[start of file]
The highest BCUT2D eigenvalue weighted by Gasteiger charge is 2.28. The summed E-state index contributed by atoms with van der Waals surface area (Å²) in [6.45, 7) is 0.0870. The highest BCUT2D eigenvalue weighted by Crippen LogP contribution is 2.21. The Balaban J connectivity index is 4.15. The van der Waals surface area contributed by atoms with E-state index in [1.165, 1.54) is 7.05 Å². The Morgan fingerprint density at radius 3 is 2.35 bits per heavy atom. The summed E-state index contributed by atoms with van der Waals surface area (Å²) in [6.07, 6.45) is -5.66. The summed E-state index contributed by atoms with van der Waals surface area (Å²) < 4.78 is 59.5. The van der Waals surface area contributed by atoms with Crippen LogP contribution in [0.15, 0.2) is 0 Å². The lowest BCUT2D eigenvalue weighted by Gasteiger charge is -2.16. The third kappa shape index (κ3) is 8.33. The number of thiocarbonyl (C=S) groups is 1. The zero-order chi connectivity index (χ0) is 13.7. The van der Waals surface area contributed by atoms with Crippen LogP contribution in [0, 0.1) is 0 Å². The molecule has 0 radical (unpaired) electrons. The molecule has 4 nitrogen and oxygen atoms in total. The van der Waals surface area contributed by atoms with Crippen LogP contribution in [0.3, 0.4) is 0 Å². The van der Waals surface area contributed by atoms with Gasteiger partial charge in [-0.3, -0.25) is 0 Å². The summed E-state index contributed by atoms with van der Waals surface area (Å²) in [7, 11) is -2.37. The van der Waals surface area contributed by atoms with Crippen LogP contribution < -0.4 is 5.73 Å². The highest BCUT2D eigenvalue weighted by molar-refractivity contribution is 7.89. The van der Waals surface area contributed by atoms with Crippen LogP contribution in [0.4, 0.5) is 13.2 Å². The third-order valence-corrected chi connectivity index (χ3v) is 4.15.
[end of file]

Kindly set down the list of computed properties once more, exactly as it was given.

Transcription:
The highest BCUT2D eigenvalue weighted by Gasteiger charge is 2.28. The summed E-state index contributed by atoms with van der Waals surface area (Å²) in [6.45, 7) is 0.0870. The highest BCUT2D eigenvalue weighted by Crippen LogP contribution is 2.21. The Balaban J connectivity index is 4.15. The van der Waals surface area contributed by atoms with E-state index in [1.165, 1.54) is 7.05 Å². The Morgan fingerprint density at radius 3 is 2.35 bits per heavy atom. The summed E-state index contributed by atoms with van der Waals surface area (Å²) in [6.07, 6.45) is -5.66. The summed E-state index contributed by atoms with van der Waals surface area (Å²) < 4.78 is 59.5. The van der Waals surface area contributed by atoms with Crippen LogP contribution in [0.15, 0.2) is 0 Å². The lowest BCUT2D eigenvalue weighted by Gasteiger charge is -2.16. The third kappa shape index (κ3) is 8.33. The number of thiocarbonyl (C=S) groups is 1. The zero-order chi connectivity index (χ0) is 13.7. The van der Waals surface area contributed by atoms with Crippen LogP contribution in [0, 0.1) is 0 Å². The molecule has 0 radical (unpaired) electrons. The molecule has 4 nitrogen and oxygen atoms in total. The van der Waals surface area contributed by atoms with Crippen LogP contribution in [0.3, 0.4) is 0 Å². The van der Waals surface area contributed by atoms with Gasteiger partial charge in [-0.3, -0.25) is 0 Å². The summed E-state index contributed by atoms with van der Waals surface area (Å²) in [7, 11) is -2.37. The van der Waals surface area contributed by atoms with Crippen LogP contribution < -0.4 is 5.73 Å². The highest BCUT2D eigenvalue weighted by molar-refractivity contribution is 7.89. The van der Waals surface area contributed by atoms with Crippen LogP contribution in [0.4, 0.5) is 13.2 Å². The third-order valence-corrected chi connectivity index (χ3v) is 4.15.